Mayor Eric Garcetti wants to raise the wage to $13.25 by 2017, and then have it automatically adjust according to inflation. Six City Council members, however, want to build on the mayor’s plan but boost the rate to $15.25 by 2019. The council is widely expected to vote on the issue this spring.
During the supervisors’ meeting, representatives of the business and nonprofit sectors gave conflicting assessments of the potential effects. There are 7,700 businesses licensed in unincorporated areas, but it was not immediately clear how many of them would be affected by a wage increase. As part of the study, the county also plans to convene hearings to allow business owners to express their views.
Nancy Berlin, policy director of the California Assn. of Nonprofits, said that although groups opposed to minimum wage increases might use nonprofits as a “front man” in their arguments, the majority of the nonprofits she had heard from were supportive. Raising the wage is “an important and effective tool in reducing poverty in our communities,” she said.
But Stuart Waldman, president of the Valley Industry and Commerce Assn., said he had heard deep concerns from some of the nonprofits his group represents.
“You are picking winners and losers when you are increasing the minimum wage,” he said. “There are businesses that just aren’t going to survive. That’s a fact.”
Jesus Huerta, who owns El Gallo Bakery and two small restaurants in unincorporated East Los Angeles, said in an interview that when the state minimum wage increased from $8 to $9 last year, he had been unable to raise prices to make up the cost. An increase to a $13.25 or $15.25 minimum wage could be a death sentence for his shops, Huerta said.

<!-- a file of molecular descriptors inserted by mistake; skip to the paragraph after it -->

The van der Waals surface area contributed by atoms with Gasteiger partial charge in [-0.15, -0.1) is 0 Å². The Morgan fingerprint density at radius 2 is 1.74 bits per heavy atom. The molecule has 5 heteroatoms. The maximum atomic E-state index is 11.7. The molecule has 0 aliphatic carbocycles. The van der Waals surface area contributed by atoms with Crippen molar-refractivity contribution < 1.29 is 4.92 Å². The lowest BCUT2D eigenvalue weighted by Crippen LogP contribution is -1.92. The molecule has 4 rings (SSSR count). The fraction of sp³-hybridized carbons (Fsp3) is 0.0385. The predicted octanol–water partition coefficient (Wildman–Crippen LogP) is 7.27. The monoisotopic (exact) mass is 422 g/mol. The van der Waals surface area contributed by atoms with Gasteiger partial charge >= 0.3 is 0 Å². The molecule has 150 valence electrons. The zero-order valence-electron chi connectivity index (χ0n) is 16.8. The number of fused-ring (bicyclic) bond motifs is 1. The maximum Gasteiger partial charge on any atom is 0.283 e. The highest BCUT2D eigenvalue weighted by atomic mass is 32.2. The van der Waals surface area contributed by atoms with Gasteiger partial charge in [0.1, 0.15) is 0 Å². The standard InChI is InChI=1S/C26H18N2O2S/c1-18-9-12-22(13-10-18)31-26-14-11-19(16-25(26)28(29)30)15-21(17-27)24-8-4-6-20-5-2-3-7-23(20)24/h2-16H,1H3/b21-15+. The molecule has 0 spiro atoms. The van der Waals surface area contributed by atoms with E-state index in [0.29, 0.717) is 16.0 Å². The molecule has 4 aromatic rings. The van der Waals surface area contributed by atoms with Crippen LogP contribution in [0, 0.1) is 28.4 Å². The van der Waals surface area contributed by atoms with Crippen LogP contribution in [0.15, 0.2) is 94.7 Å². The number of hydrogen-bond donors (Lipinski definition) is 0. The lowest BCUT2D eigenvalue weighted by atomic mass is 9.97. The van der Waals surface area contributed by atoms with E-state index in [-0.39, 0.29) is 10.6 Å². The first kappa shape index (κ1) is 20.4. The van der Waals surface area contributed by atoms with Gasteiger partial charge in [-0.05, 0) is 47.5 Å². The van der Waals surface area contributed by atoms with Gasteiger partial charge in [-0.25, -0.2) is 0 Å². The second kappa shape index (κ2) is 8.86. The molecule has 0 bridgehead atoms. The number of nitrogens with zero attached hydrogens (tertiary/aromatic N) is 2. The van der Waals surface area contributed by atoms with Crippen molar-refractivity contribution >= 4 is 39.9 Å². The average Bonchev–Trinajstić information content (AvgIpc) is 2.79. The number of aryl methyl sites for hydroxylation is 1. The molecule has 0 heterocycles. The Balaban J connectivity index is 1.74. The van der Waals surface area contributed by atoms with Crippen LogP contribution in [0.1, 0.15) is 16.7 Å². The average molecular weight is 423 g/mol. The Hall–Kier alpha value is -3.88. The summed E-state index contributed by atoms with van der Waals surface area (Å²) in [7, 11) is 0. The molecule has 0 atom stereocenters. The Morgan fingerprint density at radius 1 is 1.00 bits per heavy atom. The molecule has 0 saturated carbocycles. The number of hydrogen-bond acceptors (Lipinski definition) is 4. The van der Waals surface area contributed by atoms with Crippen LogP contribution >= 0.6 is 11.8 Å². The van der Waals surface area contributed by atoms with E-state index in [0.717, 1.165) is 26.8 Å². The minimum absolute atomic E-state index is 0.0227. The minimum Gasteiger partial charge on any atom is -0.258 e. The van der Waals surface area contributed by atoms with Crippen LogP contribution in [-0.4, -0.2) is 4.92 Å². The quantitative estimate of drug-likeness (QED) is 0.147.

“In the bakery business, that will for sure put us out of business, at least in the retail space,” he said. “I wish we could [pay more] but it’s not something feasible in our industry.”
Some business groups have urged the supervisors to look at exempting tipped employees, a proposal that union representatives adamantly objected to. To give tipped workers a different wage would require a change in state law.
The study proposed by Kuehl and Solis will look at the potential effect on businesses in unincorporated areas. It will also look at how wage increases might cause jobs to shift around the region or change the number of people on public assistance. And it will look at the fiscal impact to the county of raising the minimum wage for county employees.
The analysis will be conducted by the Los Angeles County Economic Development Corp. and will begin with a review of three recently completed studies of the city’s proposed minimum wage increase, which reached divergent conclusions about whether and to what extent it would help or hurt the economy.
Of the county’s 96,000 employees, only about 5,000 make less than $15.25 an hour, but the study will also look at the likely ripple effect of wage increases for workers making slightly more when their labor contracts come up for renewal.
County unions hailed the proposal as a first step toward raising wages.
“For too long, low-road contractors have undercut L.A.’s middle class with poverty wages, no benefits and no retirement security,” Blaine Meek, head of the Coalition of County Unions, said in a statement before the vote. “We look forward to working with the supervisors to lift up the regional economy by raising the wages of our lowest paid workers.”
Supervisor Mark Ridley-Thomas is pushing to increase the current $9.64 “living wage” paid to county contractors as well, a step that is also backed by labor groups.
Times staff writer Jean Merl contributed to this report.
Follow Abby Sewell on Twitter at @sewella for more county news.